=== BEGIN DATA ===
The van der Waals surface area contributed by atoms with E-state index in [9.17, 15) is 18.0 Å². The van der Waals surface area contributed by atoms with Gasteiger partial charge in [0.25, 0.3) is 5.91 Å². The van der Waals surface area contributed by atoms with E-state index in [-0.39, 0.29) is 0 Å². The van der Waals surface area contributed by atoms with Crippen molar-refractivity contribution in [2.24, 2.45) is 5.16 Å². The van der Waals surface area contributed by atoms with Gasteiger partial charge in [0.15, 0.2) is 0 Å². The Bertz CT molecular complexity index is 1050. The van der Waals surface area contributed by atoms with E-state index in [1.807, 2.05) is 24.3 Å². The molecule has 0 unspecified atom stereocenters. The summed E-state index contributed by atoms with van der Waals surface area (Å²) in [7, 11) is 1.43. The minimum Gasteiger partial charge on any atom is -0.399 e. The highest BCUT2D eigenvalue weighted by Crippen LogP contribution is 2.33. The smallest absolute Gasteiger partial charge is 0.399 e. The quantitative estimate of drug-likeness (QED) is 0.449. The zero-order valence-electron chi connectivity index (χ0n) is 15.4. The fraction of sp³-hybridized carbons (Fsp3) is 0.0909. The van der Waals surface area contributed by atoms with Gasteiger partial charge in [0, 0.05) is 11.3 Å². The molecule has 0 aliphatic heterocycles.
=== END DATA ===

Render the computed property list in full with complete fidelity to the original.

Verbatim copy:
The van der Waals surface area contributed by atoms with E-state index in [9.17, 15) is 18.0 Å². The van der Waals surface area contributed by atoms with Gasteiger partial charge in [0.25, 0.3) is 5.91 Å². The van der Waals surface area contributed by atoms with E-state index in [-0.39, 0.29) is 0 Å². The van der Waals surface area contributed by atoms with Crippen molar-refractivity contribution in [2.24, 2.45) is 5.16 Å². The van der Waals surface area contributed by atoms with Gasteiger partial charge in [0.15, 0.2) is 0 Å². The Bertz CT molecular complexity index is 1050. The van der Waals surface area contributed by atoms with E-state index in [1.807, 2.05) is 24.3 Å². The molecule has 0 unspecified atom stereocenters. The summed E-state index contributed by atoms with van der Waals surface area (Å²) in [7, 11) is 1.43. The minimum Gasteiger partial charge on any atom is -0.399 e. The highest BCUT2D eigenvalue weighted by Crippen LogP contribution is 2.33. The smallest absolute Gasteiger partial charge is 0.399 e. The quantitative estimate of drug-likeness (QED) is 0.449. The zero-order valence-electron chi connectivity index (χ0n) is 15.4. The fraction of sp³-hybridized carbons (Fsp3) is 0.0909. The van der Waals surface area contributed by atoms with Gasteiger partial charge in [0, 0.05) is 11.3 Å². The molecule has 0 aliphatic heterocycles.